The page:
Why are Hatchbacks Not Popular in America?
There are a lot of things America has in common with Europe – and the UK in particular – but cars are not always one of them. One particular difference is the attitude to hatchbacks, which are still extremely popular in Europe and the UK but are not much loved on the other side of the Atlantic. So why are hatchbacks not popular in America?
Americans do buy hatchbacks but they don’t buy them in anything like the same numbers as other countries as the hatchback body style has never really caught on with American consumers. When an automaker offers a new car for sale in America in both sedan and hatchback body styles, you can pretty much guarantee that the sedan will outsell the hatch by something like a factor of four to one.
What is a hatchback?
A hatchback is generally a small, five-door car body configuration with a rear door that opens upward to provide easy access to a cargo area behind the rear seats that often split and fold to offer a flexible loadspace. However, although hatchbacks are usually thought of as small cars, plenty of larger cars have been produced over the years in a hatchback body style such as the Ford Mustang and the Dodge Omni Charger.
There are plenty of cars sold in America to this day that are still technically hatchbacks, but the manufacturers like to give them different names such as the Audi A5 Sportback. But most of the time this genre is referred to as a “liftback,” and the most obvious difference with a traditional hatchback is the liftback rear door is more horizontal than the more upright design attributed to hatchbacks.
Are all hatchbacks front-wheel-drive?
The majority of hatchback cars tend to be front-wheel-drive as front-drive is considered safer for infrequent or inexperienced drivers, especially in slippery conditions, and with a front-drive format, there’s no driveshaft going to the rear wheels that would reduce floor space in the rear of what are usually small cars.
There are and have been quite a few rear-drive hatchbacks, but some of them are not what you would immediately think of as being a hatchback. Current rear-drive hatchbacks include the BMW 1 and 2 Series and the Subaru BRZ (Toyota 86), but most cars that are immediately thought of as true hatchbacks are overwhelmingly front-wheel-drive.
Does America still have any hatchback cars?
It’s not as if automakers haven’t tried to sell their hatchback models in bigger numbers in America. After all, it would make a lot of commercial sense for them to sell a hatchback they already sell in other markets in the US rather than go to the trouble of producing a sedan version specifically for North America.
However, America is such a large and important market for automakers that plenty of them have produced sedan versions of cars they only sell in the rest of the world in hatchback form.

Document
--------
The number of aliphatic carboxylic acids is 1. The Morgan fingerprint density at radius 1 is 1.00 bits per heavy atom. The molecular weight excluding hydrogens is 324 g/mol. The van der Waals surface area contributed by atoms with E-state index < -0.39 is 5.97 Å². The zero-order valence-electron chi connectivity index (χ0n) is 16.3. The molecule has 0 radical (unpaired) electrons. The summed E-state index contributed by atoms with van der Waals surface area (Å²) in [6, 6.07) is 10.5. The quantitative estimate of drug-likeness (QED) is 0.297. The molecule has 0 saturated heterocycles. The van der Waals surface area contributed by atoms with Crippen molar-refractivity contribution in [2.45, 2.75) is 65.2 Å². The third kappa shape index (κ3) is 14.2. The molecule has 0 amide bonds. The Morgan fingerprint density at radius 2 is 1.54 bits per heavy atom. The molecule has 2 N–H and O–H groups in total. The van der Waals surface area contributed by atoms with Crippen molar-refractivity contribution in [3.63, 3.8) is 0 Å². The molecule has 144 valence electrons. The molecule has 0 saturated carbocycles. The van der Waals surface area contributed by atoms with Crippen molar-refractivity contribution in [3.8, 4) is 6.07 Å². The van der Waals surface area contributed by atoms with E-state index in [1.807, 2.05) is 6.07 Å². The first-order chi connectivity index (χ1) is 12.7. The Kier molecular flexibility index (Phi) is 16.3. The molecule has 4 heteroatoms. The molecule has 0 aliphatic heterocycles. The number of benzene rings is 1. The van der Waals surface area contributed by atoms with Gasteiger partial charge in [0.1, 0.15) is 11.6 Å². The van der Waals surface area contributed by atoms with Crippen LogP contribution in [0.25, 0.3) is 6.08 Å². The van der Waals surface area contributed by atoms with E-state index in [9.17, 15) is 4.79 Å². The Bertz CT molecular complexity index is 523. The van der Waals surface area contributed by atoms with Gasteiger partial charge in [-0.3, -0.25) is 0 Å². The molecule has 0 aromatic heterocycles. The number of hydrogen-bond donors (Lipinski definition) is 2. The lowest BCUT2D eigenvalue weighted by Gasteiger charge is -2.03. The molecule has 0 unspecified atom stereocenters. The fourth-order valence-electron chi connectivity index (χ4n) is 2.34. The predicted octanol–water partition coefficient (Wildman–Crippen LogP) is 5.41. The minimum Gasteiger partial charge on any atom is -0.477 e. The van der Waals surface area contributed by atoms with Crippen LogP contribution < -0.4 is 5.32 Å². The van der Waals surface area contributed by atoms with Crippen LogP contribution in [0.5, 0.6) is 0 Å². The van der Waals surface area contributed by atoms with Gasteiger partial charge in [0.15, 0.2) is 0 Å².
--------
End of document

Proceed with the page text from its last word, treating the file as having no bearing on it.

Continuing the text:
Some American manufacturers have tried their luck producing hatchbacks, despite a pretty abysmal sales track record for the body style over the years. The Chevrolet Cruze used to be produced in both sedan and hatch versions, but the sedans massively out-sold the hatches.
Chevrolet still makes a hatchback, but it’s unlikely that the Spark will be around for much longer as more and more automakers ditch cars altogether to concentrate on SUVs and trucks. On top of that, the Chevy Spark is a pretty dire car anyway.
Even European, Japanese and Korean automakers who sell hatchbacks in America usually have to offer a sedan version as well for it to make commercial sense to bother with those models in America at all.
Take the Honda Civic for example. In Europe, the Civic has only been sold in hatchback form for about as long as anyone cares to remember but the hatch only finally made an appearance in America a few years ago with the launch of the 10th generation. Even then, the hatch didn’t go on sale in America because there was any particular demand for it.
The reason the hatch was offered in America at all was so Honda could finally sell the Civic Type R because it’s only produced as a hatchback and it probably wouldn’t be financially viable to produce a sedan version just for the US.
A problem with patriotism
Americans are among the most fiercely patriotic people on the planet, and rightly so. And one area where many Americans like to advertise their patriotic instincts is with the vehicles they buy. This is another problem for hatchbacks because if we are all going to be honest for a moment, American carmakers have a long track record of making truly lousy hatchbacks.